One of my New Year’s resolutions was to have a at least one hour walk of some sort every Saturday and Sunday (unfortunately having a daily one-hour walk isn’t logistically feasible). While I have already failed that resolution for various reasons I’m still trying to achieve that goal when possible. Today I managed 1.5 hours at the Hosehill Lake nature reserve near Theale.
Among many other birds I spotted two birds I don’t think I have taken pictures of previously. I’m not sure if I identified them correctly, if I’ve got it wrong please let me know in the comments. I believe the first one is a Gadwall Duck, the second one I think is a Garden Warbler. As I said, if I got it wrong please let me know so that I can update the post.
A few days ago the press was full with reports about a drone allegedly hitting a plane (see BBC, Telegraph, Guardian). The reports all called for tighter regulations, more controls, they predicted dire scenarios of planes crashing if nothing was done, yet hidden in the articles it was also is mentioned that the plane was ‘believed to be hit’ and that no debris off a drone had been found. In other words, there was no proof of a hit.
I was sceptical of the reports when they first surfaced for a number of reasons. To start with the reports indicated that there was little or no damage to the plane which contradicts the claims of dire consequences should a plane be hit. Surely if the plane had been hit there would have been damage? Next the reported height of 1700 feet when the plane was hit. While not technically impossible it is quite difficult to reach such heights with a standard consumer drone. The newer models of the DJI Phantom (a picture of which is usually used to illustrate the reports) all have built-in height restrictions below the levels indicated in this report and many other sightings. Admittedly these can be hacked and overwritten, also older models don’t have this restriction. However, the ability to reach and maintain such heights is severely limited by in particular the battery capacity of the drones. If if a consumer drone was to reach these heights it almost certainly would only be able to remain at that level for less than a minute before having to descend or even descend automatically to ensure a safe landing with enough battery capacity.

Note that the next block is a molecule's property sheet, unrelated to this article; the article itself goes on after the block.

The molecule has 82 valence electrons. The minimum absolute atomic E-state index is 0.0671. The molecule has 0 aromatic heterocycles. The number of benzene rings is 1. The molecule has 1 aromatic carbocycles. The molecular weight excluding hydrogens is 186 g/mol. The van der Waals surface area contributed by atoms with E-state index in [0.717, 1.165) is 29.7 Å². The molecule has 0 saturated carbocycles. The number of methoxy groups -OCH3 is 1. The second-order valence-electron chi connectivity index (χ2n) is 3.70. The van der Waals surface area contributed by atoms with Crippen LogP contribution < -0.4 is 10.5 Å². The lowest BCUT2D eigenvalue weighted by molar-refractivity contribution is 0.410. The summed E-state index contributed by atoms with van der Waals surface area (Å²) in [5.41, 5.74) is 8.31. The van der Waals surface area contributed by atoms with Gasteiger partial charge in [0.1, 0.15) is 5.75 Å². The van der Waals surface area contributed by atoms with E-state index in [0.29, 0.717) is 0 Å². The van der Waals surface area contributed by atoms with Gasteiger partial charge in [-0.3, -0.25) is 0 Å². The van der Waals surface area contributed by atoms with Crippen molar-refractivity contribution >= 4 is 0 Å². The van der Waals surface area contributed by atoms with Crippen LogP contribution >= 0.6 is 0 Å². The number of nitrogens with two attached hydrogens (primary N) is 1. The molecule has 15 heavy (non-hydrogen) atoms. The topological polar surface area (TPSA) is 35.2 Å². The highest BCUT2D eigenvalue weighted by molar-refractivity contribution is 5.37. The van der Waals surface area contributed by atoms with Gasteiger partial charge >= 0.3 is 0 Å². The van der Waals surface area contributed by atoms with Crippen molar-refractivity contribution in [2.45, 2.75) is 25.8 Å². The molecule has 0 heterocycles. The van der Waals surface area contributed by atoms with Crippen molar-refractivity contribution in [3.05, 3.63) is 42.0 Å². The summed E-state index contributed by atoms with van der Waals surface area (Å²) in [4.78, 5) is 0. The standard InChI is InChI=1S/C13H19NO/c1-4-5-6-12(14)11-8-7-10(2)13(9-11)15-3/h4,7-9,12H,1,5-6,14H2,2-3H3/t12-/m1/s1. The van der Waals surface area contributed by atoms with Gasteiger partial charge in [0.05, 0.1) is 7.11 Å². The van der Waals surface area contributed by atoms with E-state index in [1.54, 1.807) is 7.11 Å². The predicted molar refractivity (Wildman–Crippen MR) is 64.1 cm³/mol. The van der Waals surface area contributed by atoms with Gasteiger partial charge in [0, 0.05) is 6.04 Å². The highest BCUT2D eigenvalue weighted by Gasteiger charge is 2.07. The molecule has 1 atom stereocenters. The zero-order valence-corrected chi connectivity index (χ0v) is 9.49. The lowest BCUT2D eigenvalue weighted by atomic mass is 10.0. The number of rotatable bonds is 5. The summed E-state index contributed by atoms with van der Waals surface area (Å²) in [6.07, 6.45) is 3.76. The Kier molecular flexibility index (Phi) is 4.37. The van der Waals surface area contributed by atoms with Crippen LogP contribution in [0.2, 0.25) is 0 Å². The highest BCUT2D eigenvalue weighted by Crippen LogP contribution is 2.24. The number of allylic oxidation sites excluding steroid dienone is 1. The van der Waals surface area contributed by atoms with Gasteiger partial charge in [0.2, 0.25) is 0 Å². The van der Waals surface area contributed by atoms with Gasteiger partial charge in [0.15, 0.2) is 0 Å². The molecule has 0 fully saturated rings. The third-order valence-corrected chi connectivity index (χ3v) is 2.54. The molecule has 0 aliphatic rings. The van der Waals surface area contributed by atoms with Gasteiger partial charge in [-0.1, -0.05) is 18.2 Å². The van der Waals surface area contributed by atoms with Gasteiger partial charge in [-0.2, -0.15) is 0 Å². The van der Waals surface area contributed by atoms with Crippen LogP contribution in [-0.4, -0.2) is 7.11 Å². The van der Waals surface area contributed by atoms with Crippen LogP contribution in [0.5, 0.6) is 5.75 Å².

Then the calls for tighter regulations including an US style drone registry. To start with there is already regulation requiring drone operators to only fly at safe heights and not near any airports. I firmly believe that the majority of people flying a drone will follow those rules, but as with pretty much anything there will always be some idiots will break the rules and ruin it for everyone (just think of the people driving vastly in excess of the speed limit or texting while driving, which in many cases has led to deathly accidents). A drone registry would only be helpful if any identifiable debris of a drone had been found, otherwise what would you look for to identify the owner? In this case nothing had been found so there was nothing to identify.
Now the first reports are starting to surface that the alleged hit might not have happened at all or that the alleged drone might have been a plastic bag. There was no damage to the plane at all, not even a dent. Still no debris has been found. All this indicates that almost certainly there was no strike, most likely not even a drone.
Transport Minister Robert Goodwill in my eyes reacts very sensibly and seems to have a very good understanding of the situation. Tighter rules won’t stop terrorists and will only have a limited impact on reckless idiots (see the earlier mentioned speeding and texting). The technical limitations of a drone (e.g. battery capacity) will make it much more likely for terrorists to use other, simpler means to achieve their goals. Of course there should be continued education about the rules and safe flying for all drone users as well as punishment for reckless idiots, but both of that is already happening as various press reports indicate.